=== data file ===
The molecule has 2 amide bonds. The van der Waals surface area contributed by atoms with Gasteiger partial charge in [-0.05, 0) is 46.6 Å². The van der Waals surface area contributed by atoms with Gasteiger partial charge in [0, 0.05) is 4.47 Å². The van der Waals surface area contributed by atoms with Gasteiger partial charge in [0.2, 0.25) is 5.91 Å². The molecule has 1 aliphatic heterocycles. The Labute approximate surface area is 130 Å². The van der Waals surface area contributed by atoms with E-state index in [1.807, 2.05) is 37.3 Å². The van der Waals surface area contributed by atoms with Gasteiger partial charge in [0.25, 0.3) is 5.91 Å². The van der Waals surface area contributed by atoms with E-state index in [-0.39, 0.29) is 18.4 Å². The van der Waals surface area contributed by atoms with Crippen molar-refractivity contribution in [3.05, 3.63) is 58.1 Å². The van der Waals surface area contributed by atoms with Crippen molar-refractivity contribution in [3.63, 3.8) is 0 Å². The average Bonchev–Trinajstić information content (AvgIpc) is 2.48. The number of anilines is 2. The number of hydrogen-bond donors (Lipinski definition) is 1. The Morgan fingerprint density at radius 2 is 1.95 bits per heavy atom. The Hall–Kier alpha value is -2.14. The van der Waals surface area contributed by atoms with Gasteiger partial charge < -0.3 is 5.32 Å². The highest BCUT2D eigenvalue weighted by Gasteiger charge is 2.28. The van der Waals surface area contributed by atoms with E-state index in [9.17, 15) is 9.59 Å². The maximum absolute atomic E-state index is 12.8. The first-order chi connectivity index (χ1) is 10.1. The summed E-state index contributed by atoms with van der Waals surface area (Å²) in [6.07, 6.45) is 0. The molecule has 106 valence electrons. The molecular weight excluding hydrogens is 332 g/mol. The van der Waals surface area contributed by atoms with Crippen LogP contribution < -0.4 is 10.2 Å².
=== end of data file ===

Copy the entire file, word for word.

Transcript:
The molecule has 2 amide bonds. The van der Waals surface area contributed by atoms with Gasteiger partial charge in [-0.05, 0) is 46.6 Å². The van der Waals surface area contributed by atoms with Gasteiger partial charge in [0, 0.05) is 4.47 Å². The van der Waals surface area contributed by atoms with Gasteiger partial charge in [0.2, 0.25) is 5.91 Å². The molecule has 1 aliphatic heterocycles. The Labute approximate surface area is 130 Å². The van der Waals surface area contributed by atoms with E-state index in [1.807, 2.05) is 37.3 Å². The van der Waals surface area contributed by atoms with Gasteiger partial charge in [0.25, 0.3) is 5.91 Å². The van der Waals surface area contributed by atoms with E-state index in [-0.39, 0.29) is 18.4 Å². The van der Waals surface area contributed by atoms with Crippen molar-refractivity contribution in [3.05, 3.63) is 58.1 Å². The van der Waals surface area contributed by atoms with Crippen molar-refractivity contribution in [3.63, 3.8) is 0 Å². The average Bonchev–Trinajstić information content (AvgIpc) is 2.48. The number of anilines is 2. The number of hydrogen-bond donors (Lipinski definition) is 1. The Morgan fingerprint density at radius 2 is 1.95 bits per heavy atom. The Hall–Kier alpha value is -2.14. The van der Waals surface area contributed by atoms with Gasteiger partial charge < -0.3 is 5.32 Å². The highest BCUT2D eigenvalue weighted by Gasteiger charge is 2.28. The van der Waals surface area contributed by atoms with E-state index in [9.17, 15) is 9.59 Å². The maximum absolute atomic E-state index is 12.8. The first-order chi connectivity index (χ1) is 10.1. The summed E-state index contributed by atoms with van der Waals surface area (Å²) in [6.07, 6.45) is 0. The molecule has 106 valence electrons. The molecular weight excluding hydrogens is 332 g/mol. The van der Waals surface area contributed by atoms with Crippen LogP contribution < -0.4 is 10.2 Å².